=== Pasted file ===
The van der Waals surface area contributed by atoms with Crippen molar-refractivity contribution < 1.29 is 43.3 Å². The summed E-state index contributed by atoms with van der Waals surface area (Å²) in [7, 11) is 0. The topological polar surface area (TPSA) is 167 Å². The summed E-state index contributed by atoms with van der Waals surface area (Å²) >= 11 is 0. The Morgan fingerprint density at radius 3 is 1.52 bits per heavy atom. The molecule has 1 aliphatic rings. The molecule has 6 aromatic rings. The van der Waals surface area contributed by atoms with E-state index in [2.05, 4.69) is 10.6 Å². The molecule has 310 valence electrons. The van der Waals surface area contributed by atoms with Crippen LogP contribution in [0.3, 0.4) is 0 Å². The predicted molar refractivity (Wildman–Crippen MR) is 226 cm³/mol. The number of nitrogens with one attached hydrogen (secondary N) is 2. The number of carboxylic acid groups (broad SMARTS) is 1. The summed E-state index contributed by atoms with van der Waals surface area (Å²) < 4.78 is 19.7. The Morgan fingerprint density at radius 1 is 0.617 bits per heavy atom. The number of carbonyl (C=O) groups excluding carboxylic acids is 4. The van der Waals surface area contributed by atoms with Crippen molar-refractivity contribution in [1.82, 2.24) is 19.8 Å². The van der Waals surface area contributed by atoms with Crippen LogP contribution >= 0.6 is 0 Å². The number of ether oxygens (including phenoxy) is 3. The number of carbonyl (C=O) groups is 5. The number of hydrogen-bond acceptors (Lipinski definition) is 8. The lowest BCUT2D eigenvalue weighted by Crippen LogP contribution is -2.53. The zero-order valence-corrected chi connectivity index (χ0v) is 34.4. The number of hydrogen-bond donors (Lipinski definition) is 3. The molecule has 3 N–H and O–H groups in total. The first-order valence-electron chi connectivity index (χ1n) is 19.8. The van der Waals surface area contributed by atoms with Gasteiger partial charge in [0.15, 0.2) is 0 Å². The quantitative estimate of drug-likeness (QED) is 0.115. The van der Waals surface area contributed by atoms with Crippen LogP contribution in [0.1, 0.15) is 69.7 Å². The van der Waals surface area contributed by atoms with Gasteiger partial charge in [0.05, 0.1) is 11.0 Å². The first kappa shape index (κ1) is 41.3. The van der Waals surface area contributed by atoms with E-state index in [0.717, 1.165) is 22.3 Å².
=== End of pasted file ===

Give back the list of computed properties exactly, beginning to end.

The van der Waals surface area contributed by atoms with Crippen molar-refractivity contribution < 1.29 is 43.3 Å². The summed E-state index contributed by atoms with van der Waals surface area (Å²) in [7, 11) is 0. The topological polar surface area (TPSA) is 167 Å². The summed E-state index contributed by atoms with van der Waals surface area (Å²) >= 11 is 0. The Morgan fingerprint density at radius 3 is 1.52 bits per heavy atom. The molecule has 1 aliphatic rings. The molecule has 6 aromatic rings. The van der Waals surface area contributed by atoms with E-state index in [2.05, 4.69) is 10.6 Å². The molecule has 310 valence electrons. The van der Waals surface area contributed by atoms with Crippen LogP contribution in [0.3, 0.4) is 0 Å². The predicted molar refractivity (Wildman–Crippen MR) is 226 cm³/mol. The number of nitrogens with one attached hydrogen (secondary N) is 2. The number of carboxylic acid groups (broad SMARTS) is 1. The summed E-state index contributed by atoms with van der Waals surface area (Å²) < 4.78 is 19.7. The Morgan fingerprint density at radius 1 is 0.617 bits per heavy atom. The number of carbonyl (C=O) groups excluding carboxylic acids is 4. The van der Waals surface area contributed by atoms with Crippen molar-refractivity contribution in [1.82, 2.24) is 19.8 Å². The van der Waals surface area contributed by atoms with Crippen LogP contribution >= 0.6 is 0 Å². The number of ether oxygens (including phenoxy) is 3. The number of carbonyl (C=O) groups is 5. The number of hydrogen-bond acceptors (Lipinski definition) is 8. The lowest BCUT2D eigenvalue weighted by Crippen LogP contribution is -2.53. The zero-order valence-corrected chi connectivity index (χ0v) is 34.4. The number of hydrogen-bond donors (Lipinski definition) is 3. The molecule has 3 N–H and O–H groups in total. The first-order valence-electron chi connectivity index (χ1n) is 19.8. The van der Waals surface area contributed by atoms with Gasteiger partial charge in [0.15, 0.2) is 0 Å². The quantitative estimate of drug-likeness (QED) is 0.115. The van der Waals surface area contributed by atoms with Crippen LogP contribution in [0.1, 0.15) is 69.7 Å². The van der Waals surface area contributed by atoms with Gasteiger partial charge in [0.05, 0.1) is 11.0 Å². The first kappa shape index (κ1) is 41.3. The van der Waals surface area contributed by atoms with E-state index in [0.717, 1.165) is 22.3 Å².